Including clientlib with async/defer, but ensuring it's included only once?



I'm trying to include clientlibs with async or defer attributes in the script tag. However, I also want to ensure that each clientlib is not loaded more than once. So if I include the clientlib within a component's code and the component is used multiple times on a page, the script tag should only appear in the first instance of the component.

The default way of including clientlibs (using /libs/granite/sightly/templates/clientlib.html) does seem to prevent the same script from being loaded more than once, but doesn't support async/defer.

I was able to get async/defer working using the example that I've seen mentioned here. However, this code does not prevent the script from being loaded and executed multiple times if there are multiple components on the page.

Does anyone know how I might accomplish this? I would appreciate any insight!

Accepted Solutions (1)

Accepted Solutions (1)




We can have multiple options in terms of loading the clientlibs for components -

1. all component clientlibs loaded separately - more number of requests , less size

2. having a single clientlibs combining all component clientlibs and loaded on the template level. - more size, but less size

Is there any reason you are not going through the bundling way (option 2 - Using Client-Side Libraries ) and going through async and defer for that one. Keen to understand more about it.

Answers (4)

Answers (4)





AFAIK, its always good to have lesser requests than bigger file unless your webapp is going to used over lesser bandwidth networks. Moreover, even though repeated javascript file requests are served from browser cache, repeated JS execution happens for evaluation.  (ref )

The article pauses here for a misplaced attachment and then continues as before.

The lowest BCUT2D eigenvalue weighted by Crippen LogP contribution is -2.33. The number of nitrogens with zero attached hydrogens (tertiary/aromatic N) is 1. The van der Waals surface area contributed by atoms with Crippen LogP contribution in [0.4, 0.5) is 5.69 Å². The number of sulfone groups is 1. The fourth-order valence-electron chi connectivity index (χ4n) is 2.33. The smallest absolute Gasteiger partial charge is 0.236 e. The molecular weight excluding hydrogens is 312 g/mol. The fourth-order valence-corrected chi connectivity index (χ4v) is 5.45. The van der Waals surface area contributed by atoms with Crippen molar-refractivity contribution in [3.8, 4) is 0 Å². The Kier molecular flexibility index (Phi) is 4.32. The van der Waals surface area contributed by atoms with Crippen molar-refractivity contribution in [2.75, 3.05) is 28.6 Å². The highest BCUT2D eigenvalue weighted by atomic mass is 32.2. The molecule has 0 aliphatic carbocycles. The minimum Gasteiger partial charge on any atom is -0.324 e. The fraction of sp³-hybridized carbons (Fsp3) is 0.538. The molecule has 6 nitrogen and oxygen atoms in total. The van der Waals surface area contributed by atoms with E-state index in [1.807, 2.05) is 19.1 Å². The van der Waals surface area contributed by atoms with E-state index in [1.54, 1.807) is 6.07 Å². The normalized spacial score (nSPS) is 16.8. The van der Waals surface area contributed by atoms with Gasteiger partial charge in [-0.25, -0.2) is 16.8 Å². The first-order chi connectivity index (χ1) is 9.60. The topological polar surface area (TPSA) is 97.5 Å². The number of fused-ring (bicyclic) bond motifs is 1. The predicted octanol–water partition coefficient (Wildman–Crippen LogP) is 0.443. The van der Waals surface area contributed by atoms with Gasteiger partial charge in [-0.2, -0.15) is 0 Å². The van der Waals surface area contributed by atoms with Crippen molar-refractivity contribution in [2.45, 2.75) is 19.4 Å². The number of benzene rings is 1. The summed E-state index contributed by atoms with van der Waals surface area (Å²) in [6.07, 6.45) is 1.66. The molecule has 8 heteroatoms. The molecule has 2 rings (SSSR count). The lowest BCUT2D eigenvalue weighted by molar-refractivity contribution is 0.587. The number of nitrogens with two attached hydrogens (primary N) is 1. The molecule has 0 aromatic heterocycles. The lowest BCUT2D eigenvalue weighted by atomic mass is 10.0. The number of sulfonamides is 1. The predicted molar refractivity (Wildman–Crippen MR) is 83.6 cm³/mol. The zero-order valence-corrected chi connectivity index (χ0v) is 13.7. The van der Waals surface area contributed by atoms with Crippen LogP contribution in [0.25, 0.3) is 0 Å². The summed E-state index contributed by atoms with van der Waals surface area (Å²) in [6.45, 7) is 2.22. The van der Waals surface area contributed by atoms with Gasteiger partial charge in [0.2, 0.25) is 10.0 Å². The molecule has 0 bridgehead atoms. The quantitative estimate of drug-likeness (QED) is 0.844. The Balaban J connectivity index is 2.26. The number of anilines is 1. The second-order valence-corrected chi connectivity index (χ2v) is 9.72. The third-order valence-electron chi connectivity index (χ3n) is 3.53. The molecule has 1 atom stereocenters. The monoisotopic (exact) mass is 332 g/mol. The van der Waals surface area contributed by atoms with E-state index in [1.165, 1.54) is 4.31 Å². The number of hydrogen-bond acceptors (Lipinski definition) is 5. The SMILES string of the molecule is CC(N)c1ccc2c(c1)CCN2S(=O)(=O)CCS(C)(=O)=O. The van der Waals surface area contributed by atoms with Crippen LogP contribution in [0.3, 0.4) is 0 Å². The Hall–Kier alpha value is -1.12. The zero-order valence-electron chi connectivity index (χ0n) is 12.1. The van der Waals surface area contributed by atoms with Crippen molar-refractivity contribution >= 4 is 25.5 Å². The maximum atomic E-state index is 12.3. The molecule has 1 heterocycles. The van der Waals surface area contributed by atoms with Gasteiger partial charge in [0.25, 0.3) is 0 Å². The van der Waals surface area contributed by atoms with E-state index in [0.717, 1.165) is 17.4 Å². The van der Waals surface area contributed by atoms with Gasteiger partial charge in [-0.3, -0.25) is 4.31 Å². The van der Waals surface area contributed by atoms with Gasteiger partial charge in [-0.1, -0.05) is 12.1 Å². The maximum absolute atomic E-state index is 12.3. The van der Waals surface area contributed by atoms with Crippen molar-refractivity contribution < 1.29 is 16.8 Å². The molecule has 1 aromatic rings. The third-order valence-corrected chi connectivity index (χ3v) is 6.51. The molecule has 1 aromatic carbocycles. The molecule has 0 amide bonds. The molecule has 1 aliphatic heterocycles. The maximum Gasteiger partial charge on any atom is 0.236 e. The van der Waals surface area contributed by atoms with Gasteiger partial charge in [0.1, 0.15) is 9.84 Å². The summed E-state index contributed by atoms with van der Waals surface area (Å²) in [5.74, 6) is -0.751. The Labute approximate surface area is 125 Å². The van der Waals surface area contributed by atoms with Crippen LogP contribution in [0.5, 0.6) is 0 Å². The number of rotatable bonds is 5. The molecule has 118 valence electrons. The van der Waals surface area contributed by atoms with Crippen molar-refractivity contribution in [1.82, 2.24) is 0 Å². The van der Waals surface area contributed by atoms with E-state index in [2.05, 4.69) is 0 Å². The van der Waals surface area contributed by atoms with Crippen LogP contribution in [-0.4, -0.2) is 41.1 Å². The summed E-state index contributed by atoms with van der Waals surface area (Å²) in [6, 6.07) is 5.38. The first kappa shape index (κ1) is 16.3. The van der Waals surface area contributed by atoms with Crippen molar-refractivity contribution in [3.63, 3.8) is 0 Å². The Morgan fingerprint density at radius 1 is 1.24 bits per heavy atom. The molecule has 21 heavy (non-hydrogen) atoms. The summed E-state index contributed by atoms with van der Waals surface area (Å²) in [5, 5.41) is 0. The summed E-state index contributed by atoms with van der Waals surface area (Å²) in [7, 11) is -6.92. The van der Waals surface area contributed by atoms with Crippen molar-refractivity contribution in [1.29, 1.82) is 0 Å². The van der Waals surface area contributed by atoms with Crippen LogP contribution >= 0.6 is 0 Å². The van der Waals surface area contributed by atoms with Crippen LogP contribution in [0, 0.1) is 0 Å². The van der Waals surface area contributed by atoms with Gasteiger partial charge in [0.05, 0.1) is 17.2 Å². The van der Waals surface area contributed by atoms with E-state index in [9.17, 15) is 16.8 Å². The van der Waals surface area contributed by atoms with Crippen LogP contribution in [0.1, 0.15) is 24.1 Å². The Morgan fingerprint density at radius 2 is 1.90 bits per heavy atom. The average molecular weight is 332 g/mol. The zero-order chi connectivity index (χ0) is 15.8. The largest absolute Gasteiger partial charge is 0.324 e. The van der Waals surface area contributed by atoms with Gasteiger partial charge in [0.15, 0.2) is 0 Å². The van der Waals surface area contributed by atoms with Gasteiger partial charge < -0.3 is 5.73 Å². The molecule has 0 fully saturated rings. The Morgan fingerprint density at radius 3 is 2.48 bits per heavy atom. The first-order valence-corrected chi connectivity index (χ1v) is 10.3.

All Adobe reference points suggests to concatenate your clientlibs to a single file and gets included in your template header and footer. For example, refer to

The latest maven archetype 21 has a frontend node module integrated into the application code, but that too does the concatenation. (

Usage of clientlibs is best described at AEM Developer Learning : ClientLibs in AEM 6.3 - Part1

In case you have so many heavy clientlib components which you don't want to load on all the pages, you can follow the below approach.

1. Categorise your component clientlibs wth 'categories' property based on the grouping of components. You can think of core, homepage etc
2. Define templates for your usecases and overlay customfooterlibs and customerheaderlibs to include the required category.

As a best practice, have multiple clientlibs for types of clientlibs (vendor, module, page-specific ) as . This can help later if you want to implement a cache buster kind of a capability for your applications scripts as they change very often.

But this goes against the capability of editable templates where you can update the policy to add a new component to the page. So overall it differs as per the use case of each project based on the priority between page load and agility as well



Thanks for the response. The only way I could find of doing #1 (including clientlibs on a per-component basis) involved putting the include in the component HTL, rather than in the document head or at the end of the body. This is why I started to look into how to add async/defer in the first place, since I didn’t want a script in the middle of the page to block the rendering.

Ideally, I wanted to keep the number of requests down by creating bundles for groups of components that are loaded as needed rather than a separate file for each component.

The reason I didn’t want to do #2 (throw everything in a single component bundle) was to keep the page size down and not load a lot of JS/CSS that is never used.

I’m relatively new to AEM development so it’s possible that I’m missing something. I did consider whether creating different static page templates and loading different bundles there would be the way to go - this might be a more "AEM way" of doing things? Potential issues with this would be a) being overly restrictive for marketers in terms of what components they can use, and b) situations where a resource-heavy component is only used in a small percentage of pages of its template type.

Thanks again, looking forward to hearing your thoughts on this!